If you plot it you can see the current go to zero.
The sensor is measuring something. Find what it is
measuring . Get a meter and measure voltage drops (old school) Ignore the sensor readings
and get a sheet of printer paper and a DMM and a pot of coffee and don’t go to sleep until you have measured and recorded voltage drops everywhere.
You have to get off your ____ and roll up your sleeves if you want to find it. If all that sounds like too much work then just ignore it and forget it.
In all likelyhood you’re not going to find it on the forum. (I’m assuming you read the sensor dstadheet)
When all’s said and done you’ll probably find thst all you need is a shorting resistor when there’s
no load so the current is zero.
I didn’t see any comment to the effect that the
circuit works correctly when you need it to work.
All I see is complaints about how messed up it is when you don’t need it to work. (as if that were
worth losing any sleep over)

It matters in the sense that the zero current reading is used as a calibration step. And, as you pointed out, and as I said in my post, this can be easily adjusted for in software so I am not too concerned but curious.

As I mentioned in my post the circuit does work when it needs to work at least for DC current (3rd paragraph).

If you are curious about the circuit path I’ve attached a picture (white shows the normal path COM->NC) and as you can also see the path COM->NO is pretty much the same. The attachments in the first post might give a better idea.

In any case you are right, I probably have to do some more troubleshooting. The sensor is indeed measuring something constant and without much variability but I was looking for a nudge in the right direction to troubleshoot this.

circuit.png

There must be some voltage difference between VCC of the ACS and VDD of the MCP,
and/or some voltage difference between ground of the ACS and MCP.

Zero is not relevant for measuring AC.
All that matters is the difference between min and max A/D values of the peaks (peak/peak).
Leo…

Wawa:
There must be some voltage difference between VCC of the ACS and VDD of the MCP,
and/or some voltage difference between ground of the ACS and MCP.

Zero is not relevant for measuring AC.
All that matters is the difference between min and max A/D values of the peaks (peak/peak).
Leo..

With regards to your first point, I am failing to understand how the relay state is influencing either of the sensors VCC or VDD. If there was a difference in ground between the two, then wouldn't the "error" persist across relay states?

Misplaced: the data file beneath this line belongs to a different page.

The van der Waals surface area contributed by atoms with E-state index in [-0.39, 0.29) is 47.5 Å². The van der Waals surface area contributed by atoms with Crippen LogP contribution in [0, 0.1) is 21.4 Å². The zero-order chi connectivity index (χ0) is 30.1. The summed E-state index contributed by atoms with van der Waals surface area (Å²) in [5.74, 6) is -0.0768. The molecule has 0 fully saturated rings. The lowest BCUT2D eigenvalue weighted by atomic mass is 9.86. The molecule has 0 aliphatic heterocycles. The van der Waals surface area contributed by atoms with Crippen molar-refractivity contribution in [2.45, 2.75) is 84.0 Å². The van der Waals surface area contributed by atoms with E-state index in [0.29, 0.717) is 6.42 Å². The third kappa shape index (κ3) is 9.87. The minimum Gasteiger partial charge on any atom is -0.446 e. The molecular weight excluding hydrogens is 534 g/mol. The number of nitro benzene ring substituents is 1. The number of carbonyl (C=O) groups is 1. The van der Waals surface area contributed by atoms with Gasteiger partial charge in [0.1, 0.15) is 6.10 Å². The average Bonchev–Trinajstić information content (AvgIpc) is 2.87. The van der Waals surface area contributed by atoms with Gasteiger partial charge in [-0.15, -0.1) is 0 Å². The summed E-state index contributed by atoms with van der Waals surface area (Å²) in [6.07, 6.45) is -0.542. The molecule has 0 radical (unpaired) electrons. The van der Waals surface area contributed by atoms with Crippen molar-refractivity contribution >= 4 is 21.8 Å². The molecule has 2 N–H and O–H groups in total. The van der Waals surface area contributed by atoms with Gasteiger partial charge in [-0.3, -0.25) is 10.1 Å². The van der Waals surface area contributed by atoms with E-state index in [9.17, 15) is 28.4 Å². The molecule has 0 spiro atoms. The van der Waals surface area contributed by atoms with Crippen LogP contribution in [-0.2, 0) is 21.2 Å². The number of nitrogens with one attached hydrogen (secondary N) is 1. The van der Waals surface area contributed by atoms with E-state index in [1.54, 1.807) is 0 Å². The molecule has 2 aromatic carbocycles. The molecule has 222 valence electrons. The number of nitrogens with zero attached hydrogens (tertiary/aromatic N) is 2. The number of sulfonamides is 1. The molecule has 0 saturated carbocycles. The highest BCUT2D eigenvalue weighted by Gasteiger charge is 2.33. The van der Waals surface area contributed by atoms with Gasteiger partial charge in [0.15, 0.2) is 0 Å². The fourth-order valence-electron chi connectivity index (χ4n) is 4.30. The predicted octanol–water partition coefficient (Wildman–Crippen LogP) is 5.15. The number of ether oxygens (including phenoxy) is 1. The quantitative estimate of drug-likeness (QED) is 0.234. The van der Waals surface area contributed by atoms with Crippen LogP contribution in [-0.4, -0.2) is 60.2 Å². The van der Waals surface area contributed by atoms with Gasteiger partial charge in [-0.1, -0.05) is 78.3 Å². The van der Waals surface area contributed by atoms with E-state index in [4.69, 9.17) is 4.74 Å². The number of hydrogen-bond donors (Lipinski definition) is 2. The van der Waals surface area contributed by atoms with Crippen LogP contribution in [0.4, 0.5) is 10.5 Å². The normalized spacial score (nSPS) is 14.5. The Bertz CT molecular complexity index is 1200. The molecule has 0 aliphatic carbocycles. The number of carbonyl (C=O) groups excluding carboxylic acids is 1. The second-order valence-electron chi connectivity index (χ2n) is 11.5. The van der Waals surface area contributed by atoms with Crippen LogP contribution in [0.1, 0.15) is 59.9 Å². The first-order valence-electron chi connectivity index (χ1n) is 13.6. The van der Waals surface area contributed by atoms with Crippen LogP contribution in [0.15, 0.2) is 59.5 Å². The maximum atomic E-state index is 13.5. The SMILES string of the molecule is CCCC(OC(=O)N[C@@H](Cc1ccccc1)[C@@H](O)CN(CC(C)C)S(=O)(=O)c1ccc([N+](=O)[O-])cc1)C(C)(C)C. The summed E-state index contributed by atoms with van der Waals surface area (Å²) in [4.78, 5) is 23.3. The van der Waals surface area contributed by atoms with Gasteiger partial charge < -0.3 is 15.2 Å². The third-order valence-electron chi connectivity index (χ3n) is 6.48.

The zero point of the AC sinus wave might not be relevant, but the zero point of the ACS output under 0 load is afaik as it is required to know this to get accurate measurements.

Hi,
Ops schematic.


Is the 723 on the power or load side of the relay switch?
Tom.. :slight_smile:

All that matters is the difference between min and max A/D values of the peaks (peak/peak).

Well, technically speaking with regard to AC, can we not say that:

zero = (max-min)/2

?
FYI,
"of the AC sinus wave "
It’s called “Sine Wave”, not “Sinus Wave”.
“Sinus” is a medical term .
(as in Sinusitus, ( inflamation of the sinus)

Why are you using Instagram instead of uploading the photos directly ?
Instagram doesn’t work for me.

alex_fagard:
With regards to your first point, I am failing to understand how the relay state is influencing either of the sensors VCC or VDD. If there was a difference in ground between the two, then wouldn’t the “error” persist across relay states?

Circuit board traces are resistors. Tiny values, but still resistors.
The current draw of a 100mA relay can cause a voltdrop across those resistors.
VCC and ground(plane) layout is important.

raschemmel:
zero = (max-min)/2

For AC you find the two peaks, and subtract.
Absolute values are not important with zero current.
512-512 is zero
511-511 is also zero
Pseudo code for a 12-bit A/D.

minValue = 4095; maxValue = 0; // reset
for (int i = 0; i < numSamples; i++) {
  sensorValue = analogRead(sensorPin);
  if (sensorValue > maxValue) maxValue = sensorValue;
  if (sensorValue < minValue) minValue = sensorValue;
}
sensorValue = maxValue - minValue;
current = sensorValue * someFactor;

Leo…

raschemmel:
All that matters is the difference between min and max A/D values of the peaks (peak/peak).